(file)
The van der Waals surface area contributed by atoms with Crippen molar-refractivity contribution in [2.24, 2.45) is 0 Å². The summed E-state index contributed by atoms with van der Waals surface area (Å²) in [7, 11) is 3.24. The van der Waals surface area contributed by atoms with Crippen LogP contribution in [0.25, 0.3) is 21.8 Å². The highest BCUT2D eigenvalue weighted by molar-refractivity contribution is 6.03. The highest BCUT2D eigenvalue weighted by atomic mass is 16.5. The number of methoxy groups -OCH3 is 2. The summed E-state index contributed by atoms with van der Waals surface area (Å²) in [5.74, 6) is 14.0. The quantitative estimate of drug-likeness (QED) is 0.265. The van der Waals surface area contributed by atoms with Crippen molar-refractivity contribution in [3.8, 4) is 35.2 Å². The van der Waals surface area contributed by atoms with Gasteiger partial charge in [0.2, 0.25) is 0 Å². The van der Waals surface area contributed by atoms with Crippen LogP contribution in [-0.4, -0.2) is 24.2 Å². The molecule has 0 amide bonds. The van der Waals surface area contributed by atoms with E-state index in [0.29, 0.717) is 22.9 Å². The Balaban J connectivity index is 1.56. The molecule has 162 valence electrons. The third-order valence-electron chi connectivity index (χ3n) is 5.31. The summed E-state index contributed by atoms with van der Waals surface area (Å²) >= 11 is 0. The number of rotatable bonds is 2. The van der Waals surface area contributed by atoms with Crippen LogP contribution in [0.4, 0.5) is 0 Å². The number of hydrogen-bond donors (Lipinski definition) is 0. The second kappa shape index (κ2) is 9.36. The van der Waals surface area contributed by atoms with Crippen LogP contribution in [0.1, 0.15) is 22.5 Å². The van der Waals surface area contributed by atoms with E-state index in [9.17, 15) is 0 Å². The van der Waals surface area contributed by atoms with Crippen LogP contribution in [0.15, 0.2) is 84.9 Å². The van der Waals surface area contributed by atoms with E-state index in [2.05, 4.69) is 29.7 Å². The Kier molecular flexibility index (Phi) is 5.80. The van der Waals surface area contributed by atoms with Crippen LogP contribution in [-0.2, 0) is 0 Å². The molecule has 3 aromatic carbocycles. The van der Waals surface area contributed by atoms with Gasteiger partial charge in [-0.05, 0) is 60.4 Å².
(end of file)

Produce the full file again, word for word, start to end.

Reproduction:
The van der Waals surface area contributed by atoms with Crippen molar-refractivity contribution in [2.24, 2.45) is 0 Å². The summed E-state index contributed by atoms with van der Waals surface area (Å²) in [7, 11) is 3.24. The van der Waals surface area contributed by atoms with Crippen LogP contribution in [0.25, 0.3) is 21.8 Å². The highest BCUT2D eigenvalue weighted by molar-refractivity contribution is 6.03. The highest BCUT2D eigenvalue weighted by atomic mass is 16.5. The number of methoxy groups -OCH3 is 2. The summed E-state index contributed by atoms with van der Waals surface area (Å²) in [5.74, 6) is 14.0. The quantitative estimate of drug-likeness (QED) is 0.265. The van der Waals surface area contributed by atoms with Crippen molar-refractivity contribution in [3.8, 4) is 35.2 Å². The van der Waals surface area contributed by atoms with Gasteiger partial charge in [0.2, 0.25) is 0 Å². The van der Waals surface area contributed by atoms with Crippen LogP contribution in [-0.4, -0.2) is 24.2 Å². The molecule has 0 amide bonds. The van der Waals surface area contributed by atoms with E-state index in [0.29, 0.717) is 22.9 Å². The Balaban J connectivity index is 1.56. The molecule has 162 valence electrons. The third-order valence-electron chi connectivity index (χ3n) is 5.31. The summed E-state index contributed by atoms with van der Waals surface area (Å²) >= 11 is 0. The number of rotatable bonds is 2. The van der Waals surface area contributed by atoms with Crippen LogP contribution in [0.4, 0.5) is 0 Å². The number of hydrogen-bond donors (Lipinski definition) is 0. The second kappa shape index (κ2) is 9.36. The van der Waals surface area contributed by atoms with Crippen LogP contribution in [0.1, 0.15) is 22.5 Å². The van der Waals surface area contributed by atoms with E-state index in [9.17, 15) is 0 Å². The van der Waals surface area contributed by atoms with Crippen LogP contribution in [0.15, 0.2) is 84.9 Å². The van der Waals surface area contributed by atoms with E-state index in [2.05, 4.69) is 29.7 Å². The Kier molecular flexibility index (Phi) is 5.80. The van der Waals surface area contributed by atoms with Crippen LogP contribution in [-0.2, 0) is 0 Å². The molecule has 3 aromatic carbocycles. The van der Waals surface area contributed by atoms with Gasteiger partial charge in [-0.05, 0) is 60.4 Å².